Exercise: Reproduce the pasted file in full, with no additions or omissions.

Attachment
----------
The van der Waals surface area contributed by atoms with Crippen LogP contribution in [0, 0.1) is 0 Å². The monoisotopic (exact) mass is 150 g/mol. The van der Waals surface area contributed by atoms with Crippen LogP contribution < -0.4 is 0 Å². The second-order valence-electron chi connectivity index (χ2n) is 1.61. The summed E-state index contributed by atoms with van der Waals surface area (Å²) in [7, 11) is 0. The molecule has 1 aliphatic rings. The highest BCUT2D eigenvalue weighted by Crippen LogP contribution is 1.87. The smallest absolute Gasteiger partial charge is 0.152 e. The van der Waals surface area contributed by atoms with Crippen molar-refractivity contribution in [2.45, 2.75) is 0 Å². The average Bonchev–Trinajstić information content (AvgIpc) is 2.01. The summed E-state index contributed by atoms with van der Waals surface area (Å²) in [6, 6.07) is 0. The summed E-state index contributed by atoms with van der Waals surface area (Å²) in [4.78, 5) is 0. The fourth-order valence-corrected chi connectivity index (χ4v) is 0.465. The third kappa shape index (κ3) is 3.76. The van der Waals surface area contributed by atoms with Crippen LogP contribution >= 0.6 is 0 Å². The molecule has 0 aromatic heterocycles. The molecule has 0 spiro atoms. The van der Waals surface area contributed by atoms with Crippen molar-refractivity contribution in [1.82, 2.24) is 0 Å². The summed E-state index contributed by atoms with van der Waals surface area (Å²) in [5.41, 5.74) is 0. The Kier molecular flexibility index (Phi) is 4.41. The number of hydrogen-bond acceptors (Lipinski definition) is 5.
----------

The van der Waals surface area contributed by atoms with Crippen LogP contribution in [0, 0.1) is 0 Å². The monoisotopic (exact) mass is 150 g/mol. The van der Waals surface area contributed by atoms with Crippen LogP contribution < -0.4 is 0 Å². The second-order valence-electron chi connectivity index (χ2n) is 1.61. The summed E-state index contributed by atoms with van der Waals surface area (Å²) in [7, 11) is 0. The molecule has 1 aliphatic rings. The highest BCUT2D eigenvalue weighted by Crippen LogP contribution is 1.87. The smallest absolute Gasteiger partial charge is 0.152 e. The van der Waals surface area contributed by atoms with Crippen molar-refractivity contribution in [2.45, 2.75) is 0 Å². The average Bonchev–Trinajstić information content (AvgIpc) is 2.01. The summed E-state index contributed by atoms with van der Waals surface area (Å²) in [6, 6.07) is 0. The summed E-state index contributed by atoms with van der Waals surface area (Å²) in [4.78, 5) is 0. The fourth-order valence-corrected chi connectivity index (χ4v) is 0.465. The third kappa shape index (κ3) is 3.76. The van der Waals surface area contributed by atoms with Crippen LogP contribution >= 0.6 is 0 Å². The molecule has 0 aromatic heterocycles. The molecule has 0 spiro atoms. The van der Waals surface area contributed by atoms with Crippen molar-refractivity contribution in [1.82, 2.24) is 0 Å². The summed E-state index contributed by atoms with van der Waals surface area (Å²) in [5.41, 5.74) is 0. The Kier molecular flexibility index (Phi) is 4.41. The number of hydrogen-bond acceptors (Lipinski definition) is 5.